Last week, I went on vacation. It was a lovely vacation, complete with those items from a stereotypical vacation ~ tropical climate, sandy beaches, wonderful time with friends, and very little on the agenda other than reading books that don't really matter all that much. Not only that, but we even got to travel out of the country to a famous vacation destination. It was a wonderful holiday, but I found myself missing something.
For the last 5 years or so, I've felt compelled to write, and especially feel compelled to write when I travel. (Fortunately for my 7 readers, most of that writing doesn't make it on to this page.) I love noticing the differences between what I experience as normal, and what is ordinary for the place to which I have traveled. I love seeing people who are different from me, who have different life experiences and assumptions about the world. And I love the experience of moving through space, feeling the longitude and latitude sliding past as I make my way from one place to another.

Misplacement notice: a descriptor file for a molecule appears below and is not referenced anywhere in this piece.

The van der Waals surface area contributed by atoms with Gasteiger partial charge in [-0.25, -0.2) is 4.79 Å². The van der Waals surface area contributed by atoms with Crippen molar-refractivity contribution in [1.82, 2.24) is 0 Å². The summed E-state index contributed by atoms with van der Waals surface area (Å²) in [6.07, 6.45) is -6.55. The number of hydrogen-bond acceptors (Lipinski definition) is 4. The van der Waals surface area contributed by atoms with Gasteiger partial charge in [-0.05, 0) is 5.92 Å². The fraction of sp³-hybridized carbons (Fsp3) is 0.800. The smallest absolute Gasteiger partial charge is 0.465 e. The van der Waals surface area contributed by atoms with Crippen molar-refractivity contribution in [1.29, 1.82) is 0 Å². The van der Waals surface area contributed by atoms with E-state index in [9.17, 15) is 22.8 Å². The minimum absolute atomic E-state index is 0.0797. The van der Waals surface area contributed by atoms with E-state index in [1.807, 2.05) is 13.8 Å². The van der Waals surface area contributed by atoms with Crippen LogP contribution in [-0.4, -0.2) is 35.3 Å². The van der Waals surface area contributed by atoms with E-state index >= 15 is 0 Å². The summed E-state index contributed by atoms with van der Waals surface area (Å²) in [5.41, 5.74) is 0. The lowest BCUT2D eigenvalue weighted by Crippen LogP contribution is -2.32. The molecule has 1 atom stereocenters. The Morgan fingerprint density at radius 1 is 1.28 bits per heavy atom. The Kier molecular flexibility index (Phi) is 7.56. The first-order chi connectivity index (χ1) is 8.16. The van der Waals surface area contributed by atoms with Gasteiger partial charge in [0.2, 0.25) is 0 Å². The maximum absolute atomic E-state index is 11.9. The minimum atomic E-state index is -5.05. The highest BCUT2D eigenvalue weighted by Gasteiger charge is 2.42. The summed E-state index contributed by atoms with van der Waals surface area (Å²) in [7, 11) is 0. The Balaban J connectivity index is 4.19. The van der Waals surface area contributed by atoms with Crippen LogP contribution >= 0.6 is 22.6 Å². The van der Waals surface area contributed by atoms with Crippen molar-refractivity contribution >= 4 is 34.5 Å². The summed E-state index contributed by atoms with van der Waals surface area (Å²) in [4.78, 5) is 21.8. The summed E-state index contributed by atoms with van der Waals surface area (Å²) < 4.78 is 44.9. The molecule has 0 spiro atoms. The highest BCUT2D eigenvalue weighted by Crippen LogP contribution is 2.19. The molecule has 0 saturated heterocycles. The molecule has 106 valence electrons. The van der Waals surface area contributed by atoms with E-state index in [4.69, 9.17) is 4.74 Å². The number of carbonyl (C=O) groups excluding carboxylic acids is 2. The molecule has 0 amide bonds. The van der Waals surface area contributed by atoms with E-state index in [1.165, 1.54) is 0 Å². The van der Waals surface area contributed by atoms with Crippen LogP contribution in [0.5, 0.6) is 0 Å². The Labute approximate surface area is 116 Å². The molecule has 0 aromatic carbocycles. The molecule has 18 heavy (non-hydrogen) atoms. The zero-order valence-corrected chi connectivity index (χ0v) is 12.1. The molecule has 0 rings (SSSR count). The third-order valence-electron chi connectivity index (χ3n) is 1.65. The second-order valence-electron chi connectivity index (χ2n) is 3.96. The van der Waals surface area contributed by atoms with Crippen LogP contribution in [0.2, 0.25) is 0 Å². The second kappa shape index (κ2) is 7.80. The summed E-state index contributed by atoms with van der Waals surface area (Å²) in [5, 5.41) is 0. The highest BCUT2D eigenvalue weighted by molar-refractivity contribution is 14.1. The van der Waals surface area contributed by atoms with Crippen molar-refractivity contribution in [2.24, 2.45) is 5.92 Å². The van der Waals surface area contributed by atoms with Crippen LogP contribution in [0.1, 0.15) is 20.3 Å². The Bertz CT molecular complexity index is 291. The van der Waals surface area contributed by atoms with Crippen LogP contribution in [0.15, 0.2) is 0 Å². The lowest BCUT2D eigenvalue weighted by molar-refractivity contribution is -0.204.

Much of what I notice when I cross latitude and longitude forces itself into a journal I carry ~ which is why I was surprised in our recent travels by the complete and utter lack of desire to write anything at all. And I'm trying to sort out the reason why.
Most of the time, when I travel, I do what I can to not be a tourist. I don't think there's anything wrong with tourism; the thing is, though, that tourism seems contrived, and in some ways fake. I'm more interested in experiencing a place I've never lived while I'm in the company of someone for whom that place is their home. Of course I recognize that even this kind of travel experience is contrived ~ the only way to really and fully get to know a place is to live there, and then you're no longer traveling.
Part of what I like to reflect on in the journal I try to keep is how a new place affects me, and how that place is different from that to which I'm accustomed. Perhaps this is why I didn't feel compelled to write on our vacation last week ~ we were only sort-of in the place where we were.
The resort where we stayed was amazingly well run, our time was more relaxing than I expected, everything was beautiful and everyone was friendly and nice. In other words, it was wonderful, and it was not real life. Don't get me wrong ~ it was a wonderful sabbath time away, at the end of which, I was ready to be back home.